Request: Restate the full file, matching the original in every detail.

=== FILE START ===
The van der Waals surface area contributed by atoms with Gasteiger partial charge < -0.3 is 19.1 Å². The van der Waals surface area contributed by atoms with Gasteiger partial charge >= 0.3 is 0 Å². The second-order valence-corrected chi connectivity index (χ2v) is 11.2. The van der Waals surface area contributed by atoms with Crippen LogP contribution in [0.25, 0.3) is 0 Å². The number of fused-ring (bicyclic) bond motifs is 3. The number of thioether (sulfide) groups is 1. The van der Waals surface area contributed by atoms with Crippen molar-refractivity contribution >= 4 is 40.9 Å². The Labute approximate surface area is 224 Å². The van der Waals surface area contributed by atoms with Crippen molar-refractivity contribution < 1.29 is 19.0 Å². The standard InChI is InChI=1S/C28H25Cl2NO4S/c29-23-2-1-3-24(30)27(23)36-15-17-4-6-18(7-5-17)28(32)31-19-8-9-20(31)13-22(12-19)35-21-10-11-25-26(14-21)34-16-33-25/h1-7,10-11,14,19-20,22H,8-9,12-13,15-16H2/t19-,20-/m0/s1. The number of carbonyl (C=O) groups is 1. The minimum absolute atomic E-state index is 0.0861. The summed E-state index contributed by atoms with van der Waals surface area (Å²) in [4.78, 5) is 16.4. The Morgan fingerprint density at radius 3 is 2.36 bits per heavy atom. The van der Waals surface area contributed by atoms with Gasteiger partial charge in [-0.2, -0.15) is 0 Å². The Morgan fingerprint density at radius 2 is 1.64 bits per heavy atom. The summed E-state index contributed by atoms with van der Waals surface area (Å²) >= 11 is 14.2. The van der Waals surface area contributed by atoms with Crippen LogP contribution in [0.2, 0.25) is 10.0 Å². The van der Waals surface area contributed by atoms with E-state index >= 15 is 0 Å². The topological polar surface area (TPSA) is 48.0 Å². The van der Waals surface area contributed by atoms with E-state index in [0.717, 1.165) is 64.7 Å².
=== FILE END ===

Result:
The van der Waals surface area contributed by atoms with Gasteiger partial charge < -0.3 is 19.1 Å². The van der Waals surface area contributed by atoms with Gasteiger partial charge >= 0.3 is 0 Å². The second-order valence-corrected chi connectivity index (χ2v) is 11.2. The van der Waals surface area contributed by atoms with Crippen LogP contribution in [0.25, 0.3) is 0 Å². The number of fused-ring (bicyclic) bond motifs is 3. The number of thioether (sulfide) groups is 1. The van der Waals surface area contributed by atoms with Crippen molar-refractivity contribution >= 4 is 40.9 Å². The Labute approximate surface area is 224 Å². The van der Waals surface area contributed by atoms with Crippen molar-refractivity contribution < 1.29 is 19.0 Å². The standard InChI is InChI=1S/C28H25Cl2NO4S/c29-23-2-1-3-24(30)27(23)36-15-17-4-6-18(7-5-17)28(32)31-19-8-9-20(31)13-22(12-19)35-21-10-11-25-26(14-21)34-16-33-25/h1-7,10-11,14,19-20,22H,8-9,12-13,15-16H2/t19-,20-/m0/s1. The number of carbonyl (C=O) groups is 1. The minimum absolute atomic E-state index is 0.0861. The summed E-state index contributed by atoms with van der Waals surface area (Å²) in [4.78, 5) is 16.4. The Morgan fingerprint density at radius 3 is 2.36 bits per heavy atom. The van der Waals surface area contributed by atoms with Gasteiger partial charge in [-0.2, -0.15) is 0 Å². The Morgan fingerprint density at radius 2 is 1.64 bits per heavy atom. The summed E-state index contributed by atoms with van der Waals surface area (Å²) >= 11 is 14.2. The van der Waals surface area contributed by atoms with Crippen LogP contribution in [0.2, 0.25) is 10.0 Å². The van der Waals surface area contributed by atoms with E-state index >= 15 is 0 Å². The topological polar surface area (TPSA) is 48.0 Å². The van der Waals surface area contributed by atoms with E-state index in [0.717, 1.165) is 64.7 Å².